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adamastor ♡ 39 ( +1 | -1 )
whats up with the winawer?? i read once it was a good game for black... but has it been refuted?? ive played it as black and ive been suffering with some kingside crushing attacks... after 1.e4 e6 2.d4 d5 3.Nc3 Bb4 4.e5 c5 5.a3 ... is Ba5 a valid move??? after Bxc3+ i dont think blacks queenside pressure is comparable to whites kingside attack
anyone care to share their experiences, sucesses and failures over the winawer...
chuckventimiglia ♡ 55 ( +1 | -1 )
I play the Winawer anytime.... White answers with 1.e4 e6 2.d4 d5 3.Nc3 Bb4

I find the Winawer to be an effective tool against
White's 3.Nc3 There are many variations of the
Winawer. I prefer the Ivkov variant which is
3.Nc3 Bb4 4.e5 Ne7

The Ivkov brings the knight into play early and when
White plays his Qg4 the Ne7 can help refute that
Kingside attack while Black can counter attack with c5
and attacking White's Queenside.

The Winawer is very complicated and as I said has
many variants to refute White's kingside attack.
The Ivkov variant is just one of many but it is the
one I like to play.
ccmcacollister ♡ 271 ( +1 | -1 )
I'm with Chuck~! I like the Ivkov Variation too with 4...Ne7, tho I didnt know it was called that till now! (Thanks Chuck). Nice for several reasons. BL keeps options to defend vs the traditional poisoned pawn variation of white (e5 then a3 and Qg4) with any of the options: 0-0 or Nf5 or the sac with Qc7. (Incidentally, playing o-o AND Nf5 TOGETHER will get you Rolled, however. One or the other only! In Play the French #3 Watson has switched to the o-o var. over his prior Qc7 sac line of Play The French #1. Perhaps that means BL is back in trouble in that line? Could be, but its relatively new if so, and news to me.)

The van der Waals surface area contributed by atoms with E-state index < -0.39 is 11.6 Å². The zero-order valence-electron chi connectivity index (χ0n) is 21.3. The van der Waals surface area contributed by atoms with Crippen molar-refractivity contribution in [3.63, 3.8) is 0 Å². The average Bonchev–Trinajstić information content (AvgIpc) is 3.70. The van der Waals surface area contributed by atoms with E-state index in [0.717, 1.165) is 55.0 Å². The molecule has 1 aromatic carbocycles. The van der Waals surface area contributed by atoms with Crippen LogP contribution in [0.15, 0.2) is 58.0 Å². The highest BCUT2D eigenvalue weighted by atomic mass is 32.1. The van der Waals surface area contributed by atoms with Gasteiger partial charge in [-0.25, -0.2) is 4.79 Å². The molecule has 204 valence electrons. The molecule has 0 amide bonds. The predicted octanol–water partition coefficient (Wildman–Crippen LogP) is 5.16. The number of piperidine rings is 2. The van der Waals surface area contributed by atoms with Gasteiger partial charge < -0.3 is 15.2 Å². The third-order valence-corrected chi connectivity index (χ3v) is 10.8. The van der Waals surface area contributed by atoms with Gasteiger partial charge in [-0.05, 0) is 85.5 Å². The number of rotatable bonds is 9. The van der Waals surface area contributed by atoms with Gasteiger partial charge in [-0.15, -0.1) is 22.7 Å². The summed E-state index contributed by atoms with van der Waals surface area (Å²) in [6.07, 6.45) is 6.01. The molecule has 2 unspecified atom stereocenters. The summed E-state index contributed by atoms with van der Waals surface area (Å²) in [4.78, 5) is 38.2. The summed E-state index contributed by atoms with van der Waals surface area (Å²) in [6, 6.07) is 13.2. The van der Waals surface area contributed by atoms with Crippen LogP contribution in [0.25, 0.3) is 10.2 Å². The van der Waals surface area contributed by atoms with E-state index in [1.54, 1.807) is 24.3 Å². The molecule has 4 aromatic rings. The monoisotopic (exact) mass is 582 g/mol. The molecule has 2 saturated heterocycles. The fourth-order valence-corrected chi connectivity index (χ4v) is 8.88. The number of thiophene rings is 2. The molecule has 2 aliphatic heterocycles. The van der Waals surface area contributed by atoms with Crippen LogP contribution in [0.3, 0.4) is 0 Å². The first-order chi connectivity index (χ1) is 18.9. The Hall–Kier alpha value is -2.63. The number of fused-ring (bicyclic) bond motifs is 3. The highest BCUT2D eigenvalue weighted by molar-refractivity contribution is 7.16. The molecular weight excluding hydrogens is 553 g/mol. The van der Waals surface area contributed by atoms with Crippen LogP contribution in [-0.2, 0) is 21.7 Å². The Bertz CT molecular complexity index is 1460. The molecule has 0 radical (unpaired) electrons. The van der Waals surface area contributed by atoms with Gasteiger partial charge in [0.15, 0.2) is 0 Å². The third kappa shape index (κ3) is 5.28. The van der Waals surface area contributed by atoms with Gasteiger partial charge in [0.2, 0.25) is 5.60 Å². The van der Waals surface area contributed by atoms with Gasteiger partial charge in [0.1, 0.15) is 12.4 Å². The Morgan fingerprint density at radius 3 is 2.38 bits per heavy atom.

******Also just to mention, this Qg4 PP Var is the stated reason of Botvinnik for giving up the French in days of yore, and going on to other things such as the Caro-Kann. Yet GM's are back playing the BL side again today. And it was Very Big in postal back in the 80's & early 90's when I was playing a lot. And it was generally WT who had to be the mroe careful, tho move order is very important for both sides, truly. But BL was doing quite well over all.
Another nice thing in the Ivkov is that it allows a very early Nf5 which has some quirks of its own, and independent value from the more common ....c5 lines. And
many will not be so familiar with it.
The other thing about 4...Ne7 which I like is that vs the positional lines having Nf3 and a4, it allows BL to play ...Qa4 without loss of tempo that would occur when ...c5 and ....Qc7 are played before ...Ne7. And I prefer it to be on Qa5 for those lines, over Qc7. Fischer preferred the positional lines as WT, yet the Winawer was one of the opening vars. that did present him with some trouble. And IMO it will be around for a long, long time.